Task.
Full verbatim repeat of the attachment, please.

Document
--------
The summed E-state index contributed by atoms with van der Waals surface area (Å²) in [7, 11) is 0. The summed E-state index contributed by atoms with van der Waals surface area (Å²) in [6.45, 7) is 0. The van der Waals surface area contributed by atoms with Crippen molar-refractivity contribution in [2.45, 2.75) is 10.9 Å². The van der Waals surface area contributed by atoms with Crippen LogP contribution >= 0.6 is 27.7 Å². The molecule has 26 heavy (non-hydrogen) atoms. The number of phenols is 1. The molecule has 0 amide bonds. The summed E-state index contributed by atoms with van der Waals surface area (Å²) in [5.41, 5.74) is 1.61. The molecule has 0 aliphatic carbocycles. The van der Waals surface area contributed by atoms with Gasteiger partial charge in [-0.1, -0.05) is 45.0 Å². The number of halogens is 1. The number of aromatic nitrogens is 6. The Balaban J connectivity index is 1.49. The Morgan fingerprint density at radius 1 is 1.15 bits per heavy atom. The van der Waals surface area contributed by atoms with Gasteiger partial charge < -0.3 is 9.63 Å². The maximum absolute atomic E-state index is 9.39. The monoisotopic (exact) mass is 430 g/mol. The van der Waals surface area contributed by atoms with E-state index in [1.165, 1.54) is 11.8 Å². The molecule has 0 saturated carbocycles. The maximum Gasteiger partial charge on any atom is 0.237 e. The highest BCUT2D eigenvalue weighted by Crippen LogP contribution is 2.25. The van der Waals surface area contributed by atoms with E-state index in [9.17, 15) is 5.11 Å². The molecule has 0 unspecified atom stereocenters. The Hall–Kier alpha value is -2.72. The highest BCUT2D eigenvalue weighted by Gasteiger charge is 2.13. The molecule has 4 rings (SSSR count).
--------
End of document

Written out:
The summed E-state index contributed by atoms with van der Waals surface area (Å²) in [7, 11) is 0. The summed E-state index contributed by atoms with van der Waals surface area (Å²) in [6.45, 7) is 0. The van der Waals surface area contributed by atoms with Crippen molar-refractivity contribution in [2.45, 2.75) is 10.9 Å². The van der Waals surface area contributed by atoms with Crippen LogP contribution >= 0.6 is 27.7 Å². The molecule has 26 heavy (non-hydrogen) atoms. The number of phenols is 1. The molecule has 0 amide bonds. The summed E-state index contributed by atoms with van der Waals surface area (Å²) in [5.41, 5.74) is 1.61. The molecule has 0 aliphatic carbocycles. The van der Waals surface area contributed by atoms with Gasteiger partial charge in [-0.1, -0.05) is 45.0 Å². The number of halogens is 1. The number of aromatic nitrogens is 6. The Balaban J connectivity index is 1.49. The Morgan fingerprint density at radius 1 is 1.15 bits per heavy atom. The van der Waals surface area contributed by atoms with Gasteiger partial charge < -0.3 is 9.63 Å². The maximum absolute atomic E-state index is 9.39. The monoisotopic (exact) mass is 430 g/mol. The van der Waals surface area contributed by atoms with E-state index in [1.165, 1.54) is 11.8 Å². The molecule has 0 saturated carbocycles. The maximum Gasteiger partial charge on any atom is 0.237 e. The highest BCUT2D eigenvalue weighted by Crippen LogP contribution is 2.25. The van der Waals surface area contributed by atoms with E-state index in [9.17, 15) is 5.11 Å². The molecule has 0 unspecified atom stereocenters. The Hall–Kier alpha value is -2.72. The highest BCUT2D eigenvalue weighted by Gasteiger charge is 2.13. The molecule has 4 rings (SSSR count).